If you’re looking for affordable formatting, Fiverr is a reputable site. I’ve used it before and paid no more than $25. The editor I trusted for Daddy is named Christine Schmidt at True-Blue Editing. Finally, I also have a business that offers proofreading, copy and line editing, called Writing Endeavors®. I’d love to work with you.

Best of luck if you’re planning to self-publish! If you have any other advice for these types of authors, then please feel free to share in the comments.

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Monday Notes: 5 Ways to Become a Writer

img_3443Sometimes I jot down a note and it’s very negative. When that happens, I re-focus and make it a positive post, like this one.

***

I’ve written since I was in elementary school, fifth grade to be exact. However, I didn’t consider myself a writer until six years ago. Once I accepted this part of my identity, I started observing and listening to writers and “aspiring” writers. I’ve determined if you want to be a writer, then this is what you’ll have to do:

Start Writing Now that my writing is public knowledge, people confide in me. Cousins, the man at the Florida Writers Association conference, and the woman who asked me to ghostwrite her novel each want to write. But when I ask them what they’ve written so far, the answer is nothing. I advise each of them the same. Start writing. Whether it’s a public blog or a private diary, the first step is to begin.

Make Time to Write I often thought my job was getting in the way of writing. That wasn’t the truth. And because no one was going to offer me more time in the day, I had to shift my priorities. Instead of watching the Today Show every morning, I wrote for two hours. Then, I began my regular day. Where could you shift your priorities so that you can make time to write?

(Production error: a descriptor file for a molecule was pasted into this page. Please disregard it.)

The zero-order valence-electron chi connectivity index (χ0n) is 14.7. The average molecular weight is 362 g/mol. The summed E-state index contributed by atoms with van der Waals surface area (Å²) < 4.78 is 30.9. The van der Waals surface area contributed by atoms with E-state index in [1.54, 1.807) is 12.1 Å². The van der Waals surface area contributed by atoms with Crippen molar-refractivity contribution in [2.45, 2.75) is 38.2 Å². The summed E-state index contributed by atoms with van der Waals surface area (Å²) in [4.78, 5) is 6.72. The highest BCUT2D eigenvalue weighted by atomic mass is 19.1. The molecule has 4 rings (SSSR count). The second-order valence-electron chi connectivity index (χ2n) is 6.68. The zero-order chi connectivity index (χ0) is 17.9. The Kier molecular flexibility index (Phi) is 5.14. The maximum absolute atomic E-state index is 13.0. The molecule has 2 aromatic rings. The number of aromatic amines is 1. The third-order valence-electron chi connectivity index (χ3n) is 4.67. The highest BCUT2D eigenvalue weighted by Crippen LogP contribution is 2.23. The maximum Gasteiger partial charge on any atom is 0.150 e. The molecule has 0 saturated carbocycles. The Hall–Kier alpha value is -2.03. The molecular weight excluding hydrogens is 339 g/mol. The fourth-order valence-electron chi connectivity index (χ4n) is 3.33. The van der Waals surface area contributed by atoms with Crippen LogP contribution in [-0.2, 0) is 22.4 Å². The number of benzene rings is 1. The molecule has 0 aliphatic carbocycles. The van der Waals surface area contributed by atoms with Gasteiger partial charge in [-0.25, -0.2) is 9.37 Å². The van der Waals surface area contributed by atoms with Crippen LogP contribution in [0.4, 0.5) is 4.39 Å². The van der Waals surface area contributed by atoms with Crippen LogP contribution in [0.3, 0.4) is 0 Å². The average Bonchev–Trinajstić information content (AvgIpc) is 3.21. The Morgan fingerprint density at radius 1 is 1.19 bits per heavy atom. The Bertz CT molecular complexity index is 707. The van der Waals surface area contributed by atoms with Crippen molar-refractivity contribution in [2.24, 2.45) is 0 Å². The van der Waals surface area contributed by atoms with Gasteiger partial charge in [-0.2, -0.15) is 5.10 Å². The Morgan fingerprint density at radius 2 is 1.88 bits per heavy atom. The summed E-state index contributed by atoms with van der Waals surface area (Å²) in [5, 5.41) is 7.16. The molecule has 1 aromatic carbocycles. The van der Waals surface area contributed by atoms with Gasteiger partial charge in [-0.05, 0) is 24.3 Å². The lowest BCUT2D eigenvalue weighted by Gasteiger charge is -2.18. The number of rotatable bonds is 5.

Take Time to Edit After you’ve written something, consider that your first draft. All writers have first drafts, and second, and thirds, and…you get the picture. As a former English teacher, rarely have I seen a masterpiece written in one fell swoop. When you take time to write, that means you might find yourself pondering over the use of the word stroll, saunter, or walk because you know each one of those words will change the connotation and flow of your sentence. So take the time to think about the words you’ve written in a meaningful way.

You Think Your Stories Have Already Been Heard Probably. I mean an infinite number of books have been written and read. But not yours and not the way you can write it. Comments about The Unhappy Wife have validated this concept. Recently, Story Teller Alley approved me to sell my book on their site. One of the reasons it was accepted is because of originality. A reviewer said,